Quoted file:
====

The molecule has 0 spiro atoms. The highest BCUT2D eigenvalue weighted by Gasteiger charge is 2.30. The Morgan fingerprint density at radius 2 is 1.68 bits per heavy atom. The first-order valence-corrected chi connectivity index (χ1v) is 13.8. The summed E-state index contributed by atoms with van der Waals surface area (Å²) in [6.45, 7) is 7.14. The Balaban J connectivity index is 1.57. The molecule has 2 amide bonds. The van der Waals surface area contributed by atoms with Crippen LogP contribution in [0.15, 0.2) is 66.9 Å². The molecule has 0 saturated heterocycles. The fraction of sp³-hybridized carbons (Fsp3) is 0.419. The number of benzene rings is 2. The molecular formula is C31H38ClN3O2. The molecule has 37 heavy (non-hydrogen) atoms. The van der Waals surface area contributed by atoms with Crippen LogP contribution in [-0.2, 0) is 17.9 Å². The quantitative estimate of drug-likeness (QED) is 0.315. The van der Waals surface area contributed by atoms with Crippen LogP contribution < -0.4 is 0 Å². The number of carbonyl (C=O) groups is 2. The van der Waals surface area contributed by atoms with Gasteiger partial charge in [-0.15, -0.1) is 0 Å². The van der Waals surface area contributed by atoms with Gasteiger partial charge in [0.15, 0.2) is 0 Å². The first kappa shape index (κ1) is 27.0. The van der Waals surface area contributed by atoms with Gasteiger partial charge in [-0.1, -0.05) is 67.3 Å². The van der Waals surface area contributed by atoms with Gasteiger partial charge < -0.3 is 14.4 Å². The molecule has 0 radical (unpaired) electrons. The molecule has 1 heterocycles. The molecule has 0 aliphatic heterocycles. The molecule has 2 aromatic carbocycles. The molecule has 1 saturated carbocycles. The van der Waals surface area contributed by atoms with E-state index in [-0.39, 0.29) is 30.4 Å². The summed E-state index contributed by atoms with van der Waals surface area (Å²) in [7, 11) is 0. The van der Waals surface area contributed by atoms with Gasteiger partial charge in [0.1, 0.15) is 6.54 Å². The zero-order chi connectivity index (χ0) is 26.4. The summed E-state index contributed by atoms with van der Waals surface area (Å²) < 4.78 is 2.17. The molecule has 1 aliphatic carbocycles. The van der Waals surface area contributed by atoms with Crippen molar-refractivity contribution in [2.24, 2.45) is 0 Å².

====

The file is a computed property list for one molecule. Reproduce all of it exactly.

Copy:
The molecule has 0 spiro atoms. The highest BCUT2D eigenvalue weighted by Gasteiger charge is 2.30. The Morgan fingerprint density at radius 2 is 1.68 bits per heavy atom. The first-order valence-corrected chi connectivity index (χ1v) is 13.8. The summed E-state index contributed by atoms with van der Waals surface area (Å²) in [6.45, 7) is 7.14. The Balaban J connectivity index is 1.57. The molecule has 2 amide bonds. The van der Waals surface area contributed by atoms with Crippen LogP contribution in [0.15, 0.2) is 66.9 Å². The molecule has 0 saturated heterocycles. The fraction of sp³-hybridized carbons (Fsp3) is 0.419. The number of benzene rings is 2. The molecular formula is C31H38ClN3O2. The molecule has 37 heavy (non-hydrogen) atoms. The van der Waals surface area contributed by atoms with Crippen LogP contribution in [-0.2, 0) is 17.9 Å². The quantitative estimate of drug-likeness (QED) is 0.315. The van der Waals surface area contributed by atoms with Crippen LogP contribution < -0.4 is 0 Å². The number of carbonyl (C=O) groups is 2. The van der Waals surface area contributed by atoms with Gasteiger partial charge in [-0.15, -0.1) is 0 Å². The van der Waals surface area contributed by atoms with Gasteiger partial charge in [0.15, 0.2) is 0 Å². The first kappa shape index (κ1) is 27.0. The van der Waals surface area contributed by atoms with Gasteiger partial charge in [-0.1, -0.05) is 67.3 Å². The van der Waals surface area contributed by atoms with Gasteiger partial charge < -0.3 is 14.4 Å². The molecule has 0 radical (unpaired) electrons. The molecule has 1 heterocycles. The molecule has 0 aliphatic heterocycles. The molecule has 2 aromatic carbocycles. The molecule has 1 saturated carbocycles. The van der Waals surface area contributed by atoms with E-state index in [-0.39, 0.29) is 30.4 Å². The summed E-state index contributed by atoms with van der Waals surface area (Å²) in [7, 11) is 0. The van der Waals surface area contributed by atoms with Gasteiger partial charge in [0.1, 0.15) is 6.54 Å². The zero-order chi connectivity index (χ0) is 26.4. The summed E-state index contributed by atoms with van der Waals surface area (Å²) < 4.78 is 2.17. The molecule has 1 aliphatic carbocycles. The van der Waals surface area contributed by atoms with Crippen molar-refractivity contribution in [2.24, 2.45) is 0 Å².